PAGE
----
Sep 1, 2010

Minimalism and Passion: Tammy Strobel

Almost every Wednesday I post short interviews with passionate people, digging into their thoughts on minimalism.  

As I move towards a minimalist lifestyle, I’ve found I learn more from listening to others share their unique journeys than I have from books and impersonal articles. Everyone has their own take on minimalism, and in hearing those stories I find myself more open to exploring my own minimalist journey.
Today’s interview is with Tammy Strobel, the force behind RowdyKittens, where she talks about minimalism and shares her passion for car-free living. Tammy just published her latest book Smalltopia, which is an amazing and practical guide to working for yourself!

MK: How did your passions inspire or move you towards minimalism?

TS: Initially, I didn't chose a simple, minimalist lifestyle because I wanted to follow my "passion." When we first started downshifting it was out of economic necessity. We had a lot of debt and had to make a serious change in our consumption patterns.

After I started doing more reading about simple living and minimalism, I realized I could live the life I wanted and pursue my passion. Without debt holding us back, I was able to leave my day job and start my own little business.

MK: Did you find anything change or shift with your passion once you began your minimalist journey?

TS: Once I got started on the journey, I became more and more focused. I slowly eliminated distractions from my life (like the TV and the cars) and started focusing on writing, volunteer work, and spending time with friends and family.

MK: How do you nurture your creative spirit within the boundaries of the “do more with less” mentality of minimalism?

TS: Living well with less is not about deprivation. Getting rid of my clutter and debt has made my life richer and given me time to focus on important priorities, like nurturing my creative spirit. When I was commuting to work for over two hours everyday and literally "trying to keep up with the Jones's" I didn't have the energy to focus on creative activities.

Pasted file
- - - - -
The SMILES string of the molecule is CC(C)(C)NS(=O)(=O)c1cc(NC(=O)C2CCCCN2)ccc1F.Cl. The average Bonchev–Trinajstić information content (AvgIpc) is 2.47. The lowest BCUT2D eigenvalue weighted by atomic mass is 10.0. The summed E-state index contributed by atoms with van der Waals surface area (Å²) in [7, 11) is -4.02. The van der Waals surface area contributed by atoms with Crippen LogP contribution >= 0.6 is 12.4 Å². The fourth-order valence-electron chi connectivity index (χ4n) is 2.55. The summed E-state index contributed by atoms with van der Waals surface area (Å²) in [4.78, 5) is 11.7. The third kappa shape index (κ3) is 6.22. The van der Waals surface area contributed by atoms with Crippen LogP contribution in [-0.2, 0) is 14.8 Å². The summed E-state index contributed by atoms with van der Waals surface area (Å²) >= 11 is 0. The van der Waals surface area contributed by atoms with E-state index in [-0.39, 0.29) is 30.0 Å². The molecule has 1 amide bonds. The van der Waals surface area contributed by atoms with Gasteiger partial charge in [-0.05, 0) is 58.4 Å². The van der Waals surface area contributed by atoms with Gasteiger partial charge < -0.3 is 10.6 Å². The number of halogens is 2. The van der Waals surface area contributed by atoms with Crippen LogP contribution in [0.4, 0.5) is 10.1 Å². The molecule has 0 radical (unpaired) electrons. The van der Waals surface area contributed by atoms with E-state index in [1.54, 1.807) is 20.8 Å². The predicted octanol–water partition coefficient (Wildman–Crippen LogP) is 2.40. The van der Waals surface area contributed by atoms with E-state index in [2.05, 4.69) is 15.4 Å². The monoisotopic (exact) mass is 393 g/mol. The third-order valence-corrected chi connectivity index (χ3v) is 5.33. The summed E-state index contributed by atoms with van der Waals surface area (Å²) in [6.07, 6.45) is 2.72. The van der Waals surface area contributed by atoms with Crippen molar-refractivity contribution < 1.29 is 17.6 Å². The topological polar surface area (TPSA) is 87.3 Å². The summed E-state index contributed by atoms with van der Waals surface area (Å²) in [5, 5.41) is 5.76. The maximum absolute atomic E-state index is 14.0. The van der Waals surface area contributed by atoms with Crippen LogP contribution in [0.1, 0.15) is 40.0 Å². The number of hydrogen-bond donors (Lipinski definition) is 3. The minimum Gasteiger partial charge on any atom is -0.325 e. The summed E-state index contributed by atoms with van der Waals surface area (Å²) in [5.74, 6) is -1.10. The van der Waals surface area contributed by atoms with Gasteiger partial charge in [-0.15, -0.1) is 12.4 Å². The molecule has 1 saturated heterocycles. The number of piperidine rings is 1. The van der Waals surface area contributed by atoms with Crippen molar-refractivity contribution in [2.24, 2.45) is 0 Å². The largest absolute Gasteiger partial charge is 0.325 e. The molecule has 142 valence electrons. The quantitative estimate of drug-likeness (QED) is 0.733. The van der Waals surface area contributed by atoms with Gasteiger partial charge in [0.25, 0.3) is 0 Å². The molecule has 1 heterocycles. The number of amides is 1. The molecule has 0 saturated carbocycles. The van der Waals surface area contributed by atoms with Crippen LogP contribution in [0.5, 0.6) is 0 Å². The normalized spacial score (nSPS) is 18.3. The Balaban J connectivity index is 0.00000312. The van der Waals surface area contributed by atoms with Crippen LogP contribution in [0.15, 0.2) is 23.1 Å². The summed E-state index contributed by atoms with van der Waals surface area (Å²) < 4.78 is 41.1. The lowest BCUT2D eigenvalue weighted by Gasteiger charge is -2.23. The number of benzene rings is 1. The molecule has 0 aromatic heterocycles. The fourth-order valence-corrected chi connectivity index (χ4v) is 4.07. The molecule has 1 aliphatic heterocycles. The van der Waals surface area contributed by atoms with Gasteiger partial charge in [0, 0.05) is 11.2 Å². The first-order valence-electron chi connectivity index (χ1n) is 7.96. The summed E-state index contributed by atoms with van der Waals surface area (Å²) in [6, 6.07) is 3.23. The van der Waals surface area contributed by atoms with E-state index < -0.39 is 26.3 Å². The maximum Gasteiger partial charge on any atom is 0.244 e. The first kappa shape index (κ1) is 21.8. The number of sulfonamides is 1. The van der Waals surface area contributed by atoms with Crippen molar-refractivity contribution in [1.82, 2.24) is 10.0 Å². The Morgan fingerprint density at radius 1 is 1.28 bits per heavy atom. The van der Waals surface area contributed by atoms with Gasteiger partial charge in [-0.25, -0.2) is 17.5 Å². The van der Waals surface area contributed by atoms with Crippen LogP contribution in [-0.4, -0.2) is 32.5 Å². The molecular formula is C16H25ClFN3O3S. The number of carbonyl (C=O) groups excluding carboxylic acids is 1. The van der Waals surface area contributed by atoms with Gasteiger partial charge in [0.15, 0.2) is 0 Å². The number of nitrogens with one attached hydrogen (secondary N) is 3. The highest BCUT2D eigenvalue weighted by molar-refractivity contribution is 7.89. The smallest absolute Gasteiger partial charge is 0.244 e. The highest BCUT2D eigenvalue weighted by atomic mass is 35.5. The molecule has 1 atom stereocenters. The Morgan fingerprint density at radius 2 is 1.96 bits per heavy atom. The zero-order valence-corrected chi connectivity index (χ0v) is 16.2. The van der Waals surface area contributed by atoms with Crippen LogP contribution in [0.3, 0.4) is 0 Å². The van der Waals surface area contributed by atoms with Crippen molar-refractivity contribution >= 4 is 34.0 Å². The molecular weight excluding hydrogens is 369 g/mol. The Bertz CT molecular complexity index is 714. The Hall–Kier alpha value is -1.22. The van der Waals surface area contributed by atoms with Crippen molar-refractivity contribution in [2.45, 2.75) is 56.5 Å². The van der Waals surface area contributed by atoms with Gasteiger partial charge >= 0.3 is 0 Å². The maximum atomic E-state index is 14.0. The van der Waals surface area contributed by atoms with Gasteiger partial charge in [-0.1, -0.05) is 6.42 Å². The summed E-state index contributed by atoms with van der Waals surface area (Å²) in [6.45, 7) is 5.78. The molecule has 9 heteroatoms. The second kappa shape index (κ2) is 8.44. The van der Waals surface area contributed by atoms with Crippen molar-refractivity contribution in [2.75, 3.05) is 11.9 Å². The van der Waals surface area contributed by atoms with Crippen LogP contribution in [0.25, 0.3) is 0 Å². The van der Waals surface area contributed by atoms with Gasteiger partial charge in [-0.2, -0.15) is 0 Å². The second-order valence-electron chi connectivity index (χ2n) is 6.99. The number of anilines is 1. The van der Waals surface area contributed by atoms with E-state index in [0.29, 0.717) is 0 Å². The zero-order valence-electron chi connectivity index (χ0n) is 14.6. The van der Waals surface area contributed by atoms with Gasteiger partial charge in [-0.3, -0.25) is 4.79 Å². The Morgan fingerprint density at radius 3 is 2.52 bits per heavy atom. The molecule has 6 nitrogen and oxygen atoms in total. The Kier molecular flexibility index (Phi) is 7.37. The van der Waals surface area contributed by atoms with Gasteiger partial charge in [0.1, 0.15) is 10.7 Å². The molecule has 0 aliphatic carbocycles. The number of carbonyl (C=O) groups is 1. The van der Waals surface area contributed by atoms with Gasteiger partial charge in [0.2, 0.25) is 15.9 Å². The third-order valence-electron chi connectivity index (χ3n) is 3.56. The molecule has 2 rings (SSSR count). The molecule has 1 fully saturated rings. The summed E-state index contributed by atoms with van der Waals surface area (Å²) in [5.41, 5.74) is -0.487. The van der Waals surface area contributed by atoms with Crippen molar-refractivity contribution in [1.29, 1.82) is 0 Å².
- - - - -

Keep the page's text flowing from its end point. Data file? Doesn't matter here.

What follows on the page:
MK: What is one thing that consistently trips you up on your minimalist journey?

TS: Defining the line between need and want. Advertising is so prevalent in our culture and sometimes it's hard to stay no. So for me that means staying out of stores where I'm tempted to buy stuff and waiting 30 days to purchase anything new.

MK: What is one piece of advice you’d share with others who share your passion and are exploring minimalism?

TS: Most of us have the skills to purchase any kind of consumer product and have it shipped to us within 48 hours. On the flip side, most people don't know where their city council members meet where public meeting take place. Flexing your citizen muscle will foster community connections on many levels. For instance, Richard Layard is an economist and has researched what makes us happy for years. He said "the greatest happiness comes from absorbing yourself in some goal outside yourself." So turn the TV off and invite friends and family over for a scrumptious dinner. Talk about your passions, listen to alternative philosophies, and immerse yourself in helping other people.

No comments:

Post a Comment